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Wilson House, Galesville

Wilson House
Main Street
Galesville, Maryland
Anne Arundel County

Context:

Directly off the left side of Route 255 in Galesville, Anne Arundel County, is the Wilson House, a three-bay, two story transitional frame house with a two-story, braced-frame rear wing believed to be built by a former slave, Henry Wilson. The homestead is the focal point of a 27.5-acre property that Wilson began to accumulate the land for in 1865. He bought 2 acres for $250, and the additional 25.5 acres (from Ann Sarah Hughes and Thomas Franklin) in 1871 for $1275. In 1870, Wilson was one of 2,730 freedmen who owned property in Maryland, but more importantly, one of only 462 who owned a house in the state. (Schweninger 1990,153, 180).

History:

Henry Wilson manumitted by his father, Thomas, in July 1828, when Henry was twenty-three years old and deemed "able to work and gain a livelihood." (Manumission Record) In 1830, two years after Wilson was freed, there were 4,076 freemen in Anne Arundel County, compared to 10,347 slaves and 13,872 whites. (Wright 1921, 86 - 87). In that same year, ther were a toatl of 52,938 freemen and 102,994 slaves in Maryland; in the United States a total of 319,599 freemen and 2,009,043 slaves combined to form the African-American population (Wright 1921, 92). Land and home ownership would become the most visible measurement of African-American's freedom from slavery and white oppression.

Th exact date of Wilson's demise is unknown, but he had died by at least 1878 and the house remained in his family, beginning with his wife, Kate, and ending with his grandaughter Mary Louise Crowner. Ms. Crowner moved out of the home in 1970.

Description:

The main block of the gable-roofed building measures approximately 32 feet wide by 16 feet deep. Modern asbestos shingling covers the exterior walls. This portion of the house can be accessed by the central front door on the south elevation, or from a door in the north elevation.

At the time of documentation the windows were boarded up and there is no evidence of the window configuration left, but it is most likely they were six-over-six light, double-hung sash windows. The openings on the south (front) elevation are symmetrical. The first floor openings consist of a central door flanked by one window on each side. The second floor contains three windows placed directly above the first floor openings. There is a diamond-shaped window located in the cross gable of the south elevation.

The north, rear, elevation displays a similar balance of openings, but the presence of the rear wing obscures the view of all openings. Visible on the first floor is a central door and one window to the right and the second floor contains two windows placed directly above the first floor openings.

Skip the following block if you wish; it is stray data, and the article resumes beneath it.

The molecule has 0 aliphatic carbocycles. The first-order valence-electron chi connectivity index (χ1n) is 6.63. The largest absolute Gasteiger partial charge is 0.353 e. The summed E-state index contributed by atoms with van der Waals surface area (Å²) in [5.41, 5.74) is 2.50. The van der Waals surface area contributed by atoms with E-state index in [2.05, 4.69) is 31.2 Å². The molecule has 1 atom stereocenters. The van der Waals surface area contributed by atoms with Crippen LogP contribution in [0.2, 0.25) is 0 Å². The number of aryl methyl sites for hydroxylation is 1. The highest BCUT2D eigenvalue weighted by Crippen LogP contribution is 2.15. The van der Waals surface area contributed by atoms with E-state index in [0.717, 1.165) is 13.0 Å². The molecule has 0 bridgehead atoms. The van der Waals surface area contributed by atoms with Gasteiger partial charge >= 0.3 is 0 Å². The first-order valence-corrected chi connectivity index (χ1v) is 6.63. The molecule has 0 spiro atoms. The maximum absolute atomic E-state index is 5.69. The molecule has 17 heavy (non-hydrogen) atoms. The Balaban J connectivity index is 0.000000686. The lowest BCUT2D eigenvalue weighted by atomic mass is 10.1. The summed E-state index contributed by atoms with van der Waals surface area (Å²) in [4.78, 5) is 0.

The east elevation has one opening located at the attic level directly beneath the peak of the gable. The west elevation contains three windows, one on each floor, vertically aligned under the peak of the gable.

First Floor Plan:

The Wilson House exhibits a central hall, single-pile floor plan, with chimneys located in the center of the main block. A rear wing is located off the northwest corner of the house. The front entry door on the main block opens into a central stair passage that extends to the back (north) wall, where another door is located.

The central hallway contains an open-string, straight staircase on the west wall that leads to the second floor. Most of the banister is gone, but originally it was designed with two square balusters per tread

Two rooms of equal proportion, 12 feet wide by 15 feet deep open from the central hallway. Each room has two windows, but the fenestration pattern is different. The west room contains one window on the south elevation and one on the west elevation. The door from the hallway to the west room is located near the rear (north) wall of the hallway. The door from the hallway to the east room is located near the front (south) wall of the hallway.

 

There is a fireplace in each room, located against the hallway wall. The west room has a door that leads into the rear addition. The current floor in the west room appears to be a later addition, as it covers part of the original hearth bricks. The hearth bricks are painted a bright red and bulge upward in a mound formation.

Second Floor Plan:

Essentially, the first floor plan is replicated on both the second floor and in the attic level. At the end of the second floor hallway are two doors, each opening into a room measuring 12 feet wide by 15 feet deep. Both rooms have a window on the south wall, while the west room has a window in the west wall and the east room has a window in the south wall. Each room contains a closet. The closet abuts the chimney stack that jogs from the central wall partition.